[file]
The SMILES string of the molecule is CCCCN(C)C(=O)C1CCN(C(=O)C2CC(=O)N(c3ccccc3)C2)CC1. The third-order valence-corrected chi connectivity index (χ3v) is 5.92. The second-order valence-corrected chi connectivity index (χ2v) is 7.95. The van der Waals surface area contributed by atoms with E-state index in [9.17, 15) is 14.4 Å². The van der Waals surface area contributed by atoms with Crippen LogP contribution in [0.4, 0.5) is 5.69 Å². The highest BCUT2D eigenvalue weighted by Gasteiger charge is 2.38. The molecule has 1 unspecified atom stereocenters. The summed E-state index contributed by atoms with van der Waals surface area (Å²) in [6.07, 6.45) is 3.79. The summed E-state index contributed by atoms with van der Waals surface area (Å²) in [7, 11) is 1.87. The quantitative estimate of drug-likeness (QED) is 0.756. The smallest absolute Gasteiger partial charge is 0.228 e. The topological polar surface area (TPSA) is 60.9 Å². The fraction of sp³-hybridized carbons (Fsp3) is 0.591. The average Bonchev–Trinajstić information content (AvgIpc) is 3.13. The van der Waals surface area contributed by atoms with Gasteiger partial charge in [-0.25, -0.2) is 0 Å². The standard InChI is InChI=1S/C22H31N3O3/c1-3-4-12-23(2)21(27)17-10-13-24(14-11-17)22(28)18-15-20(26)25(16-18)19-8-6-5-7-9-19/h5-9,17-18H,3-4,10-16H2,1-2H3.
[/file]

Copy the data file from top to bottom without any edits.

The SMILES string of the molecule is CCCCN(C)C(=O)C1CCN(C(=O)C2CC(=O)N(c3ccccc3)C2)CC1. The third-order valence-corrected chi connectivity index (χ3v) is 5.92. The second-order valence-corrected chi connectivity index (χ2v) is 7.95. The van der Waals surface area contributed by atoms with E-state index in [9.17, 15) is 14.4 Å². The van der Waals surface area contributed by atoms with Crippen LogP contribution in [0.4, 0.5) is 5.69 Å². The highest BCUT2D eigenvalue weighted by Gasteiger charge is 2.38. The molecule has 1 unspecified atom stereocenters. The summed E-state index contributed by atoms with van der Waals surface area (Å²) in [6.07, 6.45) is 3.79. The summed E-state index contributed by atoms with van der Waals surface area (Å²) in [7, 11) is 1.87. The quantitative estimate of drug-likeness (QED) is 0.756. The smallest absolute Gasteiger partial charge is 0.228 e. The topological polar surface area (TPSA) is 60.9 Å². The fraction of sp³-hybridized carbons (Fsp3) is 0.591. The average Bonchev–Trinajstić information content (AvgIpc) is 3.13. The van der Waals surface area contributed by atoms with Gasteiger partial charge in [-0.25, -0.2) is 0 Å². The standard InChI is InChI=1S/C22H31N3O3/c1-3-4-12-23(2)21(27)17-10-13-24(14-11-17)22(28)18-15-20(26)25(16-18)19-8-6-5-7-9-19/h5-9,17-18H,3-4,10-16H2,1-2H3.